If the plaintiffs in error had given a guaranty, there is no evidence in the case, upon which they could have been held responsible. It will be more than passing strange, if they are to be held ex delicto, for the payment of the debt, in the shape of damages, without evidence of express fraud, intentional wrong, actual bad faith.
Mr. Washburn, for defendant in error.
I. The record shows——
1. That the defendant in error lived in Bangor, Maine, and the plaintiffs in error, in Portsmouth, N. H. The distance between these places is about two hundred miles.
2. That the defendant was acquainted with the plaintiffs, and would be likely to repose confidence in their representations; and that this was understood by the plaintiffs themselves. The letter from the latter, in which the representation complained of was made, was addressed to the defendant by name.
3. That West & Daby, wishing to purchase lumber, were directed by plaintiffs to defendant, with the following positive and unqualified representation—’They’ (West & Daby) ‘are men well worthy of credit, and good for what they wish to purchase.’
4. That upon this representation, West & Daby were able to purchase, and did purchase, of the defendant, a quantity of lumber, amounting in value to about $2,000.
5. That the representation was wholly untrue. That West & Daby were neither worthy of credit, nor good for what they wished to purchase.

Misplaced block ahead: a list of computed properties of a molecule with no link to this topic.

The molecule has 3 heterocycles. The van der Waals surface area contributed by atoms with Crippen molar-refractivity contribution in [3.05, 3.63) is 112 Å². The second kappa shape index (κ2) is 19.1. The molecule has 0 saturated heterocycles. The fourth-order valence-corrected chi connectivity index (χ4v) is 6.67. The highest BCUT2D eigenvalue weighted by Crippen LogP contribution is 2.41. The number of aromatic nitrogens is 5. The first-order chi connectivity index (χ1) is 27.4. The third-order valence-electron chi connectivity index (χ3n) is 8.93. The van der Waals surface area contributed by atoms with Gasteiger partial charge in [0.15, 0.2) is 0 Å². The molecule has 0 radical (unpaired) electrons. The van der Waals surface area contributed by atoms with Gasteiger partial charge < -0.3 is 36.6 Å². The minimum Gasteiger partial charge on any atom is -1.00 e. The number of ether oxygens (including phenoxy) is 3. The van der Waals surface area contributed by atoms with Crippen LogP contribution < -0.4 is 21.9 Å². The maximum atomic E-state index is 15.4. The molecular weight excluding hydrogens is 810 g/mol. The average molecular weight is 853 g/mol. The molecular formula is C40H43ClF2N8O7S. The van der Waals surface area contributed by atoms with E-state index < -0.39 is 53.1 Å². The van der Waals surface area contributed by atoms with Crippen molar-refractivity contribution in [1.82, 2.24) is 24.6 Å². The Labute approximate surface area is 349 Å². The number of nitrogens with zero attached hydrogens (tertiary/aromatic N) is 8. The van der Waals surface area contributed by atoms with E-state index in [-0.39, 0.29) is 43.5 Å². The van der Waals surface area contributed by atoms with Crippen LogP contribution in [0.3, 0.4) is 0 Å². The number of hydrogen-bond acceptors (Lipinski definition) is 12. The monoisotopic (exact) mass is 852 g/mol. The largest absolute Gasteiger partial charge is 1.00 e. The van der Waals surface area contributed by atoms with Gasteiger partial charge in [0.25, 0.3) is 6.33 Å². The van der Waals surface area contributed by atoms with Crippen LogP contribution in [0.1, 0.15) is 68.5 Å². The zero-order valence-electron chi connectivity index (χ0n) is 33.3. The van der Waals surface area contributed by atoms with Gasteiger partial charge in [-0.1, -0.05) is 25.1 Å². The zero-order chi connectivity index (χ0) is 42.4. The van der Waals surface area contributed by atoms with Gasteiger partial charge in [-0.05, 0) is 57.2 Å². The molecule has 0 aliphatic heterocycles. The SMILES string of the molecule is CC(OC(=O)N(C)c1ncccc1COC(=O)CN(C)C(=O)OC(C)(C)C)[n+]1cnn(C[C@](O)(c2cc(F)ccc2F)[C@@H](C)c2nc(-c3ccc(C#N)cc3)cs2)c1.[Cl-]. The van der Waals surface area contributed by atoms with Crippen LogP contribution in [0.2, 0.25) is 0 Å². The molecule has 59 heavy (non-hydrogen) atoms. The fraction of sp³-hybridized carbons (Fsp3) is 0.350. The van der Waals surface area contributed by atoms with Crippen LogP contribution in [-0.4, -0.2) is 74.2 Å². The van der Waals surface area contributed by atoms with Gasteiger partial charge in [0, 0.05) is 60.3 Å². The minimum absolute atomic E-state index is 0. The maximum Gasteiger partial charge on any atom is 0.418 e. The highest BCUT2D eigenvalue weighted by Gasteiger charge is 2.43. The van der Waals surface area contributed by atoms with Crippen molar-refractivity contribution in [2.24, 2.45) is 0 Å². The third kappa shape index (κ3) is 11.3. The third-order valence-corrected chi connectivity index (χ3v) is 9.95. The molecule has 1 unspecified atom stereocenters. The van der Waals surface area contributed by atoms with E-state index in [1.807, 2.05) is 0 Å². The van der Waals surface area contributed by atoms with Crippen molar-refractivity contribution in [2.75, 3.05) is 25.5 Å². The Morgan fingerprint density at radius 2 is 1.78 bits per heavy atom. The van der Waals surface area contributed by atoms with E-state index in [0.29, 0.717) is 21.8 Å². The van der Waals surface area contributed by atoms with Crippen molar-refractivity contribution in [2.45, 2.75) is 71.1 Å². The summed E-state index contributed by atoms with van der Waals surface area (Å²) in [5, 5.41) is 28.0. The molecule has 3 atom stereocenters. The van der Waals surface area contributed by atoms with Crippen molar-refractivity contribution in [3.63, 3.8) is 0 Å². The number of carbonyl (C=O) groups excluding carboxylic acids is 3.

6. That Lord had means to know the facts. That if he did not know of the insolvency of West & Daby, he was probably entirely ignorant of their situation, unless he may be supposed to have derived information respecting it from the letter of his son, who was, as the record says, proved to be unworthy of belief, and that Jenness’s position was no better than Lord’s.
II. If the evidence shows, or the verdict necessarily implies, as I respectfully submit is the case, all that has been stated, the following propositions and deductions are fully warranted.
The plaintiffs made an unequivocal and unqualified representation, which the defendant might well rely upon as true, and known to be true by the plaintiffs. Relying upon it he sold his lumber to West & Daby, and lost the value of it. The wrongful conduct of plaintiffs occasioned that loss, and they should be held responsible for it